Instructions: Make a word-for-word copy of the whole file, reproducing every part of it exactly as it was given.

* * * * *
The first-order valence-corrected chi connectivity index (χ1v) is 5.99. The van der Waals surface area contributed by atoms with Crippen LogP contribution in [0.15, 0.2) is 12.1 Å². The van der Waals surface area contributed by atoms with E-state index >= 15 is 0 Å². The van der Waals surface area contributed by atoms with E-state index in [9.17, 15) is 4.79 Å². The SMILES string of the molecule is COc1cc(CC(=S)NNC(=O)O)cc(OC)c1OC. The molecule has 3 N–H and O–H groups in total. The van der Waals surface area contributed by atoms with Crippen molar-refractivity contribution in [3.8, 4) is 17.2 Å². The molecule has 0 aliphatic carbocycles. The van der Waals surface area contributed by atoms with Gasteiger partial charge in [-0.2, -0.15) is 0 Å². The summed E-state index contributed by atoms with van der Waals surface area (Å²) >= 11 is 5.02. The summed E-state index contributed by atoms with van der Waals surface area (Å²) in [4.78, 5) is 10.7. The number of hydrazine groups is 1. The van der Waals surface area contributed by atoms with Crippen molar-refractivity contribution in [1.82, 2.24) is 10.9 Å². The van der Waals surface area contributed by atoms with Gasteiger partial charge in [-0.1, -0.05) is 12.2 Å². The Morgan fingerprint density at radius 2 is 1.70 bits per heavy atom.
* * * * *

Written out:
The first-order valence-corrected chi connectivity index (χ1v) is 5.99. The van der Waals surface area contributed by atoms with Crippen LogP contribution in [0.15, 0.2) is 12.1 Å². The van der Waals surface area contributed by atoms with E-state index >= 15 is 0 Å². The van der Waals surface area contributed by atoms with E-state index in [9.17, 15) is 4.79 Å². The SMILES string of the molecule is COc1cc(CC(=S)NNC(=O)O)cc(OC)c1OC. The molecule has 3 N–H and O–H groups in total. The van der Waals surface area contributed by atoms with Crippen molar-refractivity contribution in [3.8, 4) is 17.2 Å². The molecule has 0 aliphatic carbocycles. The van der Waals surface area contributed by atoms with Gasteiger partial charge in [-0.2, -0.15) is 0 Å². The summed E-state index contributed by atoms with van der Waals surface area (Å²) >= 11 is 5.02. The summed E-state index contributed by atoms with van der Waals surface area (Å²) in [4.78, 5) is 10.7. The number of hydrazine groups is 1. The van der Waals surface area contributed by atoms with Crippen molar-refractivity contribution in [1.82, 2.24) is 10.9 Å². The van der Waals surface area contributed by atoms with Gasteiger partial charge in [-0.1, -0.05) is 12.2 Å². The Morgan fingerprint density at radius 2 is 1.70 bits per heavy atom.